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About 1 in 5 U.S. adults consume tobacco products, federal agencies say
Independent Tribune - 11/13/2017
Twenty percent of adult Americans, or nearly 49 million, used some form of tobacco product in 2015, federal health care officials said last week.
However, the report from the Centers for Disease Control and Prevention and Food and Drug Administration also stirred again the public-health debate of what is a tobacco product, particularly when it comes to electronic cigarettes and vaporizers.
The federal agencies said the report reflects the first time it has used the annual National Health Interview survey to assess the range of different tobacco products used by adults. The survey has been used to measure adult consumption of cigarettes since 1965.
The agencies found that 87 percent of U.S. adult tobacco consumers, or 42 million, used a combustible product, such as cigarettes, cigars, hookahs and water pipes.
Combustible products are linked with higher health risk to consumers because burning tobacco releases carcinogens.
The other 7 million adults used e-cigs, vaporizers or smokeless tobacco products, such as chewing tobacco, snuff, dip, snus and dissolvable tobacco.
Several anti-smoking advocates and researchers claims that e-cigs and vaporizers should not be considered as tobacco products because they contain liquid nicotine.
Gregory Conley, president of American Vaping Association, said that even under the regulatory averse Trump administration, "the CDC has remained stubbornly unwilling to rethink the way it views nicotine and tobacco issues.
"The CDC is well aware that federal health data shows that great numbers of adults have used vapor products to quit smoking.
"Nonetheless, the agency continues to push out press releases portraying any use of tobacco - even smokefree nicotine when used by an adult smoker as part of a harm reduction strategy - as a public health hazard worthy of a dire warning from the nation's leading public health institute."
The national smoking rate for adults was 17.1 percent in 2016, compared with 17.9 percent in North Carolina, or 1.41 million out of 7.9 million, according to data from N.C. State Center for Health Statistics.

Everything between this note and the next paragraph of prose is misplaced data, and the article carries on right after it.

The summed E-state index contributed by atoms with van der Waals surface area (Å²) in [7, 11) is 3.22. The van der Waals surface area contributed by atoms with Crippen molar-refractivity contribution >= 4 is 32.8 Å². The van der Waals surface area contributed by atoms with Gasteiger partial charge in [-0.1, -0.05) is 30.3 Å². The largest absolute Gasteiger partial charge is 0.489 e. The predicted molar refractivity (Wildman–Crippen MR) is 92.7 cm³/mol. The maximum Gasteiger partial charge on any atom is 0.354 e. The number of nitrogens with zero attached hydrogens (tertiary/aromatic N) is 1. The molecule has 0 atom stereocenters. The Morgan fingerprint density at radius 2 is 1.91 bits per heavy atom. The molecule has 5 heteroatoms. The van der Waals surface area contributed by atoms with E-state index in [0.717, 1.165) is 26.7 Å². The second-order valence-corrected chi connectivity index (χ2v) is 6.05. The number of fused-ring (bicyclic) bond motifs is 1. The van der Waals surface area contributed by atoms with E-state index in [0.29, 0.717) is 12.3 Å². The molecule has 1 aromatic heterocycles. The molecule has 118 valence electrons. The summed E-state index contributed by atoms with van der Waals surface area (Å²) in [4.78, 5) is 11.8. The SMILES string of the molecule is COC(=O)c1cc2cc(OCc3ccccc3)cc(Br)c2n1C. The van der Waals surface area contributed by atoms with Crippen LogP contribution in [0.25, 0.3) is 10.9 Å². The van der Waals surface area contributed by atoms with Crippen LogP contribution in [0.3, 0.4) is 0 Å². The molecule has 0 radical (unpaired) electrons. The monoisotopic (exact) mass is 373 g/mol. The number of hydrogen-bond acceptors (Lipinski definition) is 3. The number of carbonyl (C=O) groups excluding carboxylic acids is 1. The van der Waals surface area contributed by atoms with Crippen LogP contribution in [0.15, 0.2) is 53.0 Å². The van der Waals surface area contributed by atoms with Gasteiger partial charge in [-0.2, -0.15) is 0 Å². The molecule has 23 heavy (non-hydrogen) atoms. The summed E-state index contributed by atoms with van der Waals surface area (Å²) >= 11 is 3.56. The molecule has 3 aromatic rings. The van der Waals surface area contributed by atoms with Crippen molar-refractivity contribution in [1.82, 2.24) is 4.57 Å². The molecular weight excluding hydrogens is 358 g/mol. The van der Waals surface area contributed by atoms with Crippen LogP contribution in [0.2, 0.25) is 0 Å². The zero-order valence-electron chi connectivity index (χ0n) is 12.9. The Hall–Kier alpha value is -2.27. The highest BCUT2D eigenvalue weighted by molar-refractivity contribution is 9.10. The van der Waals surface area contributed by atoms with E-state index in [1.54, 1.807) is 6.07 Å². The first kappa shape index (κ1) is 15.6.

"Too many Americans are harmed by cigarette smoking, which is the nation's leading preventable cause of death and disease," Dr. Brenda Fitzgerald, the CDC's director, said in a statement.
The agencies' report determined that 9.5 million U.S. adults use one or more tobacco products on a daily or "some day" basis, led by cigarettes, e-cigs and cigars.
Males, at 25.2 percent of U.S. adults, are more likely to use a tobacco product than women at 15.4 percent.
The most common age category for tobacco use is ages 25 to 44 at 23.3 percent of the population.
Despite the Southeast, in particular North Carolina, Virginia and Kentucky, being considered as the nation's primary tobacco region, adults in the Midwest were the most likely to use tobacco products.
Other determinations include higher tobacco use among people with a General Equivalency Diploma; people with annual household incomes under $35,000; adults uninsured or insured through Medicaid; people with a disability; and those who are lesbian, gay or bisexual.
The FDA announced July 28 plans for a sweeping regulatory "road map" on tobacco and nicotine product that Commissioner Dr. Scott Gottlieb called "an all or nothing" approach.
Among the proposals are: lowering the nicotine level in traditional cigarettes to non-addictive levels, and limiting or eliminating flavorings, such as menthol in traditional cigarettes and candy and fruits in e-cigs and vaporizers, that the agency says appeal to youths.
"These results make clear that more action is needed to reduce the disease and death caused by cigarette use - and the FDA has announced a comprehensive approach to do just that," Gottlieb said in a statement.
"This will be coupled with efforts to encourage innovation of potentially less harmful products, including electronic nicotine delivery systems."
Some studies, including one by the Royal College of Physicians, have claimed e-cigs and vaporizers are up to 95 percent less harmful than traditional cigarettes.
The Royal College's study on traditional cigarettes played a key role in the landmark 1964 surgeon general's determination.
Meanwhile, then-U.S. surgeon general Dr. Vivek Murthy sounded an alarm Dec. 8 about e-cigs, saying there's no safe use of the products for people younger than 25.
David Sweanor, an adjunct law professor at the University of Ottawa and the author of several e-cig studies, said it was key that Gottlieb focused on "continuum of risk, encouraging innovation, backing off from onerous requirements on alternatives to cigarettes."
"This is a huge switch from the tobacco-free world/abstinence-only/quit or die approach to tobacco and nicotine by U.S. government agencies. It will now be very hard for instance, for the Centers for Disease Control and Prevention, to continue engaging in misinformation campaigns on relative risks."
Dr. John Spangler, professor of family and community medicine at Wake Forest Baptist Medical Center, said it would have been helpful to have more data on adults who consumed two or more forms of tobacco.
"If electronic cigarettes will be used as one national approach to help smokers quit, the proportion of current smokers who dually use electronic cigarettes would be very helpful to know," Spangler said.